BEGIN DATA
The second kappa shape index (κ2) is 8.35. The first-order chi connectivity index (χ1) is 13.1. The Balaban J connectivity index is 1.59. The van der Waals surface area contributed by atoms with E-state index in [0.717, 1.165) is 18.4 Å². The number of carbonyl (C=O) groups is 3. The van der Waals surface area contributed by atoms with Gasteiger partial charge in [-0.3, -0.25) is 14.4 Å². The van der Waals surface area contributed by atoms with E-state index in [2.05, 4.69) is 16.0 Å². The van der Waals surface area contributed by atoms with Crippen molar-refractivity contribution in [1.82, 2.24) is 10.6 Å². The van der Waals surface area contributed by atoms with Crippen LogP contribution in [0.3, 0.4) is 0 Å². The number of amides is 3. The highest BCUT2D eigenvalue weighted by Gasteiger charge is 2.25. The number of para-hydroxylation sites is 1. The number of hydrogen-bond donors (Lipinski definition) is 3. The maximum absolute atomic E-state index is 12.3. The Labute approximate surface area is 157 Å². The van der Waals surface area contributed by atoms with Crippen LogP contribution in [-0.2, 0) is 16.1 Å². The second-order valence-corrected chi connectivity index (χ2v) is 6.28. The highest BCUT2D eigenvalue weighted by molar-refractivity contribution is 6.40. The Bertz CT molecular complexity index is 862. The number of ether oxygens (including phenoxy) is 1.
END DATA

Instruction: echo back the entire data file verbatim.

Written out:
The second kappa shape index (κ2) is 8.35. The first-order chi connectivity index (χ1) is 13.1. The Balaban J connectivity index is 1.59. The van der Waals surface area contributed by atoms with E-state index in [0.717, 1.165) is 18.4 Å². The number of carbonyl (C=O) groups is 3. The van der Waals surface area contributed by atoms with Gasteiger partial charge in [-0.3, -0.25) is 14.4 Å². The van der Waals surface area contributed by atoms with E-state index in [2.05, 4.69) is 16.0 Å². The van der Waals surface area contributed by atoms with Crippen molar-refractivity contribution in [1.82, 2.24) is 10.6 Å². The van der Waals surface area contributed by atoms with Crippen LogP contribution in [0.3, 0.4) is 0 Å². The number of amides is 3. The highest BCUT2D eigenvalue weighted by Gasteiger charge is 2.25. The number of para-hydroxylation sites is 1. The number of hydrogen-bond donors (Lipinski definition) is 3. The maximum absolute atomic E-state index is 12.3. The Labute approximate surface area is 157 Å². The van der Waals surface area contributed by atoms with Crippen LogP contribution in [-0.2, 0) is 16.1 Å². The second-order valence-corrected chi connectivity index (χ2v) is 6.28. The highest BCUT2D eigenvalue weighted by molar-refractivity contribution is 6.40. The Bertz CT molecular complexity index is 862. The number of ether oxygens (including phenoxy) is 1.